– However, the US state of Connecticut has signed into law a bill banning the use of BPA from baby bottles

and infant food containers. The law is due to go into effect in 2011. (Food Quality News June 2009)

– And Chicago became the first city in the USA to ban baby bottles and sippy cups containing BPA. (The Chicago Sun Times May 2009) 

New findings raise more concerns over BPA: Read more…

– January 2010: the United States Food and Drug Administration (USFDA) finally admits “concern” about BPA, but stops short of banning BPA from products used every day by pregnant and mothers and babies. The US group Momsrising has launched a campaign to urge the US Congress to adopt the Ban Poisonous Additives Act to eliminate BPA from food and beverage containers:

See also the press release from the Environmental Working Group at:

– FAO/WHO have announced their Joint expert meeting to review toxicological and health aspects of Bisphenol A to be held in Canada in October 2010. FAO and WHO have issued a Call for Data and a Call for Experts and the following link also provides access to the Infosan 2009 issue on Bisphenol A:


– EFSA, the European Food Safety Authority is following the same path with the announcement of their “top level summit” on Bisphenol A, which is due to take place by early April 2010.  The summit of national specialists will review ongoing work on BPA and examine any relevant research at country level.

More information on BPA

Opinion of the Scientific Panel on food additives, flavourings, processing aids and materials in contact with

food (AFC) related to 2,2-BIS(4-HYDROXYPHENYL)PROPANE (European Food Safety Authority, 2006)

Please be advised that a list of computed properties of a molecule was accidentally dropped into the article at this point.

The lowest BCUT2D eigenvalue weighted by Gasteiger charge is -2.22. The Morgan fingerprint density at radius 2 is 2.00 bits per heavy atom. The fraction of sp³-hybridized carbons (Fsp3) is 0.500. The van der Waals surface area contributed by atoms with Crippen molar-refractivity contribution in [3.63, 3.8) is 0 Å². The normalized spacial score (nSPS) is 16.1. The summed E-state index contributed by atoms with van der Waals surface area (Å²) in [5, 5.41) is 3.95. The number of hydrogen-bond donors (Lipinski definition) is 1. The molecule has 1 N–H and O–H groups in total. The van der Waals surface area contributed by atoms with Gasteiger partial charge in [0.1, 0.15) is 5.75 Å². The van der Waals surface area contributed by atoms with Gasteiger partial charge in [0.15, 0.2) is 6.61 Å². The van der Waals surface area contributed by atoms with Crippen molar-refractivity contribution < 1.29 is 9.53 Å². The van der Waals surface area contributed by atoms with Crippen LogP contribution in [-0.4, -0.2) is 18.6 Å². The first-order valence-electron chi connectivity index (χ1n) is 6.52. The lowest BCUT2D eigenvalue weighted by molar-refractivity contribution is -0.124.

See also past press releases and articles on contaminants and infant feeding available on the Baby Milk

Action website

What is IBFAN doing to help?

Parents have the right to know about chemicals in the products they buy for their children.

– IBFAN is working to protect the right of parents and caregivers to take informed decisions on how to feed infants and young children, free from commercial pressures and from the misinformation with which

companies promote their products.

– IBFAN exposes unfounded claims made by manufacturers and works to counteract the lobbying power of

the chemical industry with government and state authorities.

Current challenges: outrageous claims

The market for feeding bottles and teats is increasing: one company distributes an estimated 20 million

bottles every year, while in 2004 the market for bottles and teats alone was worth UD$135 million.

Companies are seeking to further expand this market: in one European country, one feeding bottle manufacturer claimed their bottles were “medical” and provided “active and natural nutrition”. In the

Middle East, another company used the promotional slogan: “It’s a natural!”

As seen above, there is nothing “natural” about these plastic infant feeding bottles.

Manufacturers should not be allowed to make such claims, especially without providing information as to the composition of the plastic. It is clear that if companies admit the toxicity of BPA at low doses, then they

expose themselves to litigation and legal class action.

It is the responsibility of governments to follow the precautionary principle by enacting legislation or by

banning clear plastic infant feeding bottles containing BPA.

On June 18 2008, Health Canada announced their ban on the import, sale and advertising of plastic polycarbonate infant feeding bottles containing BPA, following a public consultation. The Government decided

to take a precautionary stance to protect vulnerable babies and young children, after initial assessments showed BPA to be “inherently toxic”, even at low doses.

What can parents do?

It is also the responsibility of parents and care-givers to exert and maintain pressure on governments to act

in the best interests of small babies – and not in the best interests of market creation for increased company profits.

In March 2009, six firms stated their intention to stop selling shatter-proof plastic baby bottles containing BPA, bending to growing public and legal pressure. (The San Francisco Chronicle, March 2009)

But the companies will continue to sell polycarbonate baby bottles elsewhere in the world.